Summary: Continuing a look at Jesus and his ministry

Recently I saw a cartoon with Adam and Eve both eating apples. They are obvious startled by a billboard with a large apple and the international sign of “no”, a red circle with a line through it, and the words above reading “Just Say No”. Adam says, “Where was that billboard ten minutes ago.” Ever since that ego-driven action of disobedience we have been paying the price. And one of the ways that our lives demonstrate this is by our constant seeking for what I call “wholeness”.

“Wholeness” comes in a lot of shapes and sizes. Each of us has our own definition of what it takes to make us whole. If wholeness doesn’t make sense to you try the idea of fulfillment, contentment, satisfied, at peace, centered. A great desire of the human heart ever since Genesis 3 is, in the words of CSNY, “to get back to the garden”. Our entire culture is driven toward this Christian and non-Christian. And if you don’t believe me consider how the movies we have watched over the decades are aimed at seeking after an elusive sense of wholeness.

· “African Queen” Katherine Hepburn’s believes in getting even with the Germans who have killed her brother

· “Gone With the Wind” we have Scarlet declaring her goal to “never be hungry again”

· “Charades” you have a search for money left behind by a murder victim.

· “Star Wars” involved us in the goal of justice and the salvation of Darth Vader by his Son.

· “The Green Mile” has healing itself as its goal. Healing for individuals and for a community.

Each of these quests touches or calls others to join them. The gin loving captain of the African Queen; Rhet Butler; Audrey Hepburn and her nephew; Han Solo and Tom Hanks each character becomes a part of this seeking.

We might believe that money, justice, vengeance, comfort, love, or health are the answer to our question but the Apostle John understands the need is actually a spiritual need—the need to recover what we lost in the garden. In church language we use words like forgiveness, justification, or being reconciled but it comes down to the same thing—having the wall between God and us broken down.

John the Baptist had his group of faithful followers. Among them are one named Andrew and an unnamed follower who I choose to believe is none other than John the author of this gospel. What we have here are two days in the life of Jesus. The first has John telling us, and most likely his followers, about this Jesus. In verse 31 we read, “I myself did not know him, but the reason I came baptizing with water was that he might be revealed to Israel.” I believe John is talking about not realizing the full impact of who his cousin Jesus was, not about not know his cousin. It also fully explains what we know from earlier in the first chapter of this gospel, that John was a witness to what God was doing.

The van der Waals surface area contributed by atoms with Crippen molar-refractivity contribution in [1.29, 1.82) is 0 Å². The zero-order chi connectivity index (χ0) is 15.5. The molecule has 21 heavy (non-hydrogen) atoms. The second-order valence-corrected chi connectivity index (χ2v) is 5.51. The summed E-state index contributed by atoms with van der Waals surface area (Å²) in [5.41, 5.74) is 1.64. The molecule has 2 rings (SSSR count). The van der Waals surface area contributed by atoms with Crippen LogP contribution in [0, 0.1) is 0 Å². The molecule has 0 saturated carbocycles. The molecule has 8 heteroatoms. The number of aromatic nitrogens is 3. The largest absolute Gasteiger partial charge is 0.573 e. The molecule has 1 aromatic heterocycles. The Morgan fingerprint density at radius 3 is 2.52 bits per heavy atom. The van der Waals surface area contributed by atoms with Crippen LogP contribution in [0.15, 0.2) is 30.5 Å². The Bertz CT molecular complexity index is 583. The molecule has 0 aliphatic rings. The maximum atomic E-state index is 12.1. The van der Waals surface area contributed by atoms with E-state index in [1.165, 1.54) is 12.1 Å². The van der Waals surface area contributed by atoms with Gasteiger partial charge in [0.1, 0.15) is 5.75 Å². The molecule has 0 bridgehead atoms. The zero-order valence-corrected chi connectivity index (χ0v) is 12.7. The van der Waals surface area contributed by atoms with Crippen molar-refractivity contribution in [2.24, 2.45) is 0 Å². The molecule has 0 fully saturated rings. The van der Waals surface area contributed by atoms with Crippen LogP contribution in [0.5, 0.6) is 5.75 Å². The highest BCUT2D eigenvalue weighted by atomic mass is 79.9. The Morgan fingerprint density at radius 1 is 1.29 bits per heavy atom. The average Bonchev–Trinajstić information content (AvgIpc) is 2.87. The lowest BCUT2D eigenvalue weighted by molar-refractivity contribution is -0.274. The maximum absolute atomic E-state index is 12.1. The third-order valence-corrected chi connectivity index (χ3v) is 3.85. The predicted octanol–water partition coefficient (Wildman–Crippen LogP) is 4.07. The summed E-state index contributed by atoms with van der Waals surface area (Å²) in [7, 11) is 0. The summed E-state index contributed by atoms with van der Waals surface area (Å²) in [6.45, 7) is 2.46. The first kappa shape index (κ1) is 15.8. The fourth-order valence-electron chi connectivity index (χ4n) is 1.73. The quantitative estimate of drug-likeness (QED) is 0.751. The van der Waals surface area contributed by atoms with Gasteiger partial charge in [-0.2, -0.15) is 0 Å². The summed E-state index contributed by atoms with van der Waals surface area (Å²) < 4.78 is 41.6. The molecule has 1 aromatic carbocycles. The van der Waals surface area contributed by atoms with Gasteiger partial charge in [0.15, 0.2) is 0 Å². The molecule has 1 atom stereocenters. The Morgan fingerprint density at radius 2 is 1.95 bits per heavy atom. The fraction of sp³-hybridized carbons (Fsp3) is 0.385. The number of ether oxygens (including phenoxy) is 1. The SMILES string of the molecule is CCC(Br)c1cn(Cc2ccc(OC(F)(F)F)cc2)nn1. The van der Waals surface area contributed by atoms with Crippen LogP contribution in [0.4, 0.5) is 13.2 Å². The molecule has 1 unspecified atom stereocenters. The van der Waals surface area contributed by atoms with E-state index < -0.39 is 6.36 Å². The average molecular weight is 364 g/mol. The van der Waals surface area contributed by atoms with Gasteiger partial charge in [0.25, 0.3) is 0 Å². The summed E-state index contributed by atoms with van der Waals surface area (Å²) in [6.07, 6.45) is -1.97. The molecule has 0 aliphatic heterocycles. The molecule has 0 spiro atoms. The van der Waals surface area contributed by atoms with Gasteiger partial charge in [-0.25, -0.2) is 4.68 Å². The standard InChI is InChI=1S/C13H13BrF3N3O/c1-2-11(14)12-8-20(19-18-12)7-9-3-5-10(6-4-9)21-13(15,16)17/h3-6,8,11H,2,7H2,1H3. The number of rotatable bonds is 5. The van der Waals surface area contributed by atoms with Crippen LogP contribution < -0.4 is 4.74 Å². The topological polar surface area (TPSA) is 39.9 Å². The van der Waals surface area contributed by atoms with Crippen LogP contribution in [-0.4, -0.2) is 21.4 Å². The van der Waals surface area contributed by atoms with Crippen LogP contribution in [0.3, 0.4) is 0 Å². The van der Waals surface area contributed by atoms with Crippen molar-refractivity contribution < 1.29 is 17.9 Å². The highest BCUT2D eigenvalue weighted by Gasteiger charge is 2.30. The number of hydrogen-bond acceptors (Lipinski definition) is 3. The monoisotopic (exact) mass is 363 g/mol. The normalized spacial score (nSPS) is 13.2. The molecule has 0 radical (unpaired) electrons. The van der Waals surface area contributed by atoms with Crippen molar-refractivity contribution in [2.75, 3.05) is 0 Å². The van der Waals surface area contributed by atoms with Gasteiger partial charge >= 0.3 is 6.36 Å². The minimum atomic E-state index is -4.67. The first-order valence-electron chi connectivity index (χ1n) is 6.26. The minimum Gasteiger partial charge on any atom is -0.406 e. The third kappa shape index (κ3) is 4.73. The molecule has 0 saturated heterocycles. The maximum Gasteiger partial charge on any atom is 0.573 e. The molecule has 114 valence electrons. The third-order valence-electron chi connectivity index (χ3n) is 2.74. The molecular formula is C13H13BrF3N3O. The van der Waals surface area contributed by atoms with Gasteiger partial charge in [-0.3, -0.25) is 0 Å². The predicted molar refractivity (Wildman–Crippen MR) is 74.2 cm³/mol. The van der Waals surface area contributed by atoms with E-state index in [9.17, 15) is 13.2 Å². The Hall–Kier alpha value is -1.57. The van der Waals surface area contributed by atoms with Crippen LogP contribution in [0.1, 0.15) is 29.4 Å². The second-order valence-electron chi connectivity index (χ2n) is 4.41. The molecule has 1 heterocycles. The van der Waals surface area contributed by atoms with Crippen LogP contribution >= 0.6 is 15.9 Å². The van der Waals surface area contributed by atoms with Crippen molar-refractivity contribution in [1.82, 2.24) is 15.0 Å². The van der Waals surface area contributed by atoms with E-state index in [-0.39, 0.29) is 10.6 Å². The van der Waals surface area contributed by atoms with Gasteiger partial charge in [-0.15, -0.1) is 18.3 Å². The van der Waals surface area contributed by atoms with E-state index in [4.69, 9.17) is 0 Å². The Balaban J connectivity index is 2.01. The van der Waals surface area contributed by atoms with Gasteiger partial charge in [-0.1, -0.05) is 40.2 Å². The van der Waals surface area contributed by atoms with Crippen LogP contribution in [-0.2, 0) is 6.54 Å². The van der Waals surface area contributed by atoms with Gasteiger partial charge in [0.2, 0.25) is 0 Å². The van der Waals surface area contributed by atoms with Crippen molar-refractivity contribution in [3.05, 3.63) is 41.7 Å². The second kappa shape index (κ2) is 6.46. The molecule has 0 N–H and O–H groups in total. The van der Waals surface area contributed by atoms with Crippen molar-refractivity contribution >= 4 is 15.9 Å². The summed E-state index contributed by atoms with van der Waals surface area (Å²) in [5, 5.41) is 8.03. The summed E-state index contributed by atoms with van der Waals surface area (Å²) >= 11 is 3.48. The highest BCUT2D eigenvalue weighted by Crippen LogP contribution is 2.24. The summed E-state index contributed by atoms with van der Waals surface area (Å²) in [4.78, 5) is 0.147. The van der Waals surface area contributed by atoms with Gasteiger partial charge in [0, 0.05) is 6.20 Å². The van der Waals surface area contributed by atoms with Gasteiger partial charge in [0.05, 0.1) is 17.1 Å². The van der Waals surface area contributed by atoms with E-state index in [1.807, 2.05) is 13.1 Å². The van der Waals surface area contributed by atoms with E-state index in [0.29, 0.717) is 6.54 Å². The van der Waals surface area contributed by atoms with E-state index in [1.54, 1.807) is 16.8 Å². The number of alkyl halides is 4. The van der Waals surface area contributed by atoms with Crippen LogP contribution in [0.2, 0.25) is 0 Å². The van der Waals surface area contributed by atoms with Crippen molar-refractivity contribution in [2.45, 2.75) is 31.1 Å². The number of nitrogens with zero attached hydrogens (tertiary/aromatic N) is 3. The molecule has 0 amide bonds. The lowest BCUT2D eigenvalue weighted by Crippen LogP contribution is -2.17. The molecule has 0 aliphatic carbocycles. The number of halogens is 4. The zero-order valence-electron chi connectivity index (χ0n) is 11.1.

In the title that John uses to describe Jesus we are faced with word pictures unfamiliar to most of us. The “Lamb of God who takes away the sins of the world” (v30) is quite a statement. John doesn’t think of Jesus as God’s little pet lamb all soft and furry. For John, lambs were a common food source and a daily sacrifice for the sins of the people. Each day, morning and night a year old lamb was killed and offered to God as a sacrifice. What we see here is that John explains that Jesus is the lamb that belongs to God and comes from God—all of that’s involved in that little word “of”.

Each day lambs were sacrificed but Jesus was to do more. He was “THE” lamb of God who ”takes away the sins of the world”. I know of no other religion that believes such a revolutionary idea. There are those who were good role models or gave us wonderful things to think about. There are those who galvanized the minds and hearts of whole nations. And there are those who have misled and taught horrible things. But none claimed to be able to make up for the mistakes of the entire world.

The idea of “sin” here actually has its root in archery. It describes any arrow that misses what it was aimed at. Apply that to our lives. Any thought, action, motivation, idea, dream, goal, undone act, etc that doesn’t hit God’s plan perfectly is “sin”. This pan-endemic illness of sin is what Jesus is going to be literally “lifting up”.

John realizes the truth of Jesus when he sees the dove “abide” on Jesus. It is the same word used of the two followers later when they ask Jesus “where are you ‘abiding’”? John’s personal involvement with Jesus is what opened him up to seeing God’s plan for this man. Likewise it is the words of their mentor and their own personal exposure to Jesus that convinces Andrew and the John the writer of the gospel.

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